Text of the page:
[curves] Finalizing XEdDSA
Ron Garret
ron at flownet.com
Tue Nov 1 09:04:15 PDT 2016
On Nov 1, 2016, at 7:14 AM, Peter Schwabe <peter at cryptojedi.org> wrote:
> Trevor Perrin <trevp at trevp.net> wrote:
>
> Dear Trevor,
>
>> One last tweak to consider is clearing the cofactor in verification.
>> Currently XEdDSA does "cofactorless verification", i.e. it takes a
>> signature (R, s) and checks R == sB - hA. We could change it to cR ==
>> c(sB - hA). VXEdDSA would be unchanged.
>>
>> This has no effect on valid signatures, but adding the cofactor
>> multiplication means signers could create signatures with a few
>> different values of R for the same s (which has no security relevance,
>> I think, and does not cause "malleability" because the signer's choice
>> of R is included in the hash).
>>
>> Advantages to current "cofactorless" approach:
>> - matches existing code like (ref10, libsodium)
>> - less code, doesn't need a "point comparison" function (can encode,
>> then compare)
>> - less computation (by tiny amount, 1% or something)
>>
>> Advantages to changing to "cofactor" approach:
>> - Allows batch verification of signatures (I'm told), that can give ~2x speedup
>> - Preferred approach in Ed25519 paper, "EdDSA for more curves" paper,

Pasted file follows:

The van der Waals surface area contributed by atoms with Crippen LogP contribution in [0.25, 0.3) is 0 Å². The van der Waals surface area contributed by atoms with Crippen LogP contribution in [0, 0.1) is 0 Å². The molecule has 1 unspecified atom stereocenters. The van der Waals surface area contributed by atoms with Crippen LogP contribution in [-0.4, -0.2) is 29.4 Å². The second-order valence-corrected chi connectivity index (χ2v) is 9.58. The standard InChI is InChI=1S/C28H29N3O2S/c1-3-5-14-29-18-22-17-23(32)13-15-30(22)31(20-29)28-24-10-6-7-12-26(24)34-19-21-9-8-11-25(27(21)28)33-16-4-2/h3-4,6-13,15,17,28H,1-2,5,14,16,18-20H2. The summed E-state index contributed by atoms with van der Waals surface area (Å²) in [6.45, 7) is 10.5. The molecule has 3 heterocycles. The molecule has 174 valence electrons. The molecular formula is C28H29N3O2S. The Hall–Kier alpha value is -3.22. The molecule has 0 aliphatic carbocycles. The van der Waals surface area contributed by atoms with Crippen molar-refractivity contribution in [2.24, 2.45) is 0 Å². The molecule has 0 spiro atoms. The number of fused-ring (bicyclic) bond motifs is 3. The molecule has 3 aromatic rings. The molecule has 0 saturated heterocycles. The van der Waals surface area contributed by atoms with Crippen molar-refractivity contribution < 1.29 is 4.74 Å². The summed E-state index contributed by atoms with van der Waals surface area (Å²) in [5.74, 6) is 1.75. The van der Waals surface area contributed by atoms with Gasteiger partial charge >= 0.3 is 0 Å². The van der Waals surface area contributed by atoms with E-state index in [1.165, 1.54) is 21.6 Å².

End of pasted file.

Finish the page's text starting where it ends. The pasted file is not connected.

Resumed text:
>> and CFRG draft
>
> The Ed25519 paper says
>
> "The verifier is /permitted/ to check this stronger equation and
> to reject alleged signatures where the stronger equation does not
> hold. However, this is not /required/; checking that
> 8SB=8R+8H(\encode{R},\encode{A},M)A is enough for security."
>
>
> You could decide to do the same; allowing both for verification in the
> specification and leaving the choice to the implementation. If I
> understand correctly, this gives you the advantages of both approaches,
> right?
Possibly naive question: What is “this stronger equation” that the paper refers to? Because the immediately preceding equation is:
SB = rB + H(\encode{R},\encode{A},M)aB = R + H(\encode{R},\encode{A},M)A
which is actually two equations. The first:
SB = rB + H(\encode{R},\encode{A},M)aB
relies on the secret key a, so that does not seem particularly useful. But the second equation:
SB = R + H(\encode{R},\encode{A},M)A
Is (AFAICT) identical to the earlier “weaker” equation:
8SB = 8R+8H(\encode{R},\encode{A},M)A
except for factoring out the 8’s. (Where did those 8’s come from anyway? They seem completely unmotivated.)
What am I missing?
rg
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